Horizontal scalability means the ability to shard/partition a database and spread it over multiple servers while still treating the federation as a single logical database. This applies equally to in-memory databases.

3. In-memory databases can lose your data (aren’t persistent).

In the absence of any mitigating factors, an in-memory database does “go away” when the process is terminated, or the system is rebooted. However, this can be solved in several ways:

  • Snapshot the database before shutdown (and reload it after the next startup).
  • Combine #1 with transaction logging to persistent media to protect against an abnormal termination.
  • Use NVDIMM (RAM coupled with flash, a supercapacitor, and firmware to dump the RAM to flash on power loss and copy back to RAM on restart).
  • Use persistent memory a la Intel’s Optane.

4. In-memory databases are the same as putting the database in a RAM drive.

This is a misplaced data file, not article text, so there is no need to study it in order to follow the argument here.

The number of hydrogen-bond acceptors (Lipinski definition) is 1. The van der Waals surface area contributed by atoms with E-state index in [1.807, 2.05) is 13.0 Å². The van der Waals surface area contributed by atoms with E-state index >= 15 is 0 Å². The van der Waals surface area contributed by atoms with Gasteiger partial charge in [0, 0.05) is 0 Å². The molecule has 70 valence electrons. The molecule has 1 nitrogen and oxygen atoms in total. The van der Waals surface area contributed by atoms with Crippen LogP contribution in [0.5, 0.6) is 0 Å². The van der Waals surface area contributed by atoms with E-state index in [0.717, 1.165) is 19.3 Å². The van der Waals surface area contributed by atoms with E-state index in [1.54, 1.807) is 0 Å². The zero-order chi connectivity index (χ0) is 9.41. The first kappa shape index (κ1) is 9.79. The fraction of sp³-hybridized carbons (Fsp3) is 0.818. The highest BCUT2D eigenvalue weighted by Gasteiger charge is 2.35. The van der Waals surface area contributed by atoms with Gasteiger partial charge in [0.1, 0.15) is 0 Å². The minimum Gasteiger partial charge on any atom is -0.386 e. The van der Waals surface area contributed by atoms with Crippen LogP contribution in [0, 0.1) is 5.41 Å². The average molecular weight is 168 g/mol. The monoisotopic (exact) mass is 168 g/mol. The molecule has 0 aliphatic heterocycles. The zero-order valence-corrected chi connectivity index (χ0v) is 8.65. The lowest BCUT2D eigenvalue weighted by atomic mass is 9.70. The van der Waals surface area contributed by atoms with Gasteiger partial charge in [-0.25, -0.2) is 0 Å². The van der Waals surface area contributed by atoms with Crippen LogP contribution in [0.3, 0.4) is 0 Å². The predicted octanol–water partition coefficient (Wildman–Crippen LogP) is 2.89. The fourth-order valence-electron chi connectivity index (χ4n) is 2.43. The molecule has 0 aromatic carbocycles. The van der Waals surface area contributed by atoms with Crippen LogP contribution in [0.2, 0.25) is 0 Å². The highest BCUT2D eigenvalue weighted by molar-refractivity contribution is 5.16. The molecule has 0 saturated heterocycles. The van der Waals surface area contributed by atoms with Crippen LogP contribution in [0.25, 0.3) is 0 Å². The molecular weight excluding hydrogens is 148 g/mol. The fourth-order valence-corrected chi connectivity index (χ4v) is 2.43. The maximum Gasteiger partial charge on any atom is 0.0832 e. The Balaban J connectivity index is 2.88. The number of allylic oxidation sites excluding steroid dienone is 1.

False. A true in-memory database is optimized to be such. A persistent database is optimized to be such. These optimizations are diametrically opposed. An in-memory database is optimized to minimize CPU cycles (after all, you use an in-memory database because you want maximum speed), and to minimize the amount of space required to store any given amount of data. Conversely, a persistent database will use extra CPU cycles (e.g., by maintaining a cache) and space (by storing indexed data in the index structures) to minimize I/O because I/O is the slowest operation.

5. In-memory databases are the same as caching 100% of a conventional database.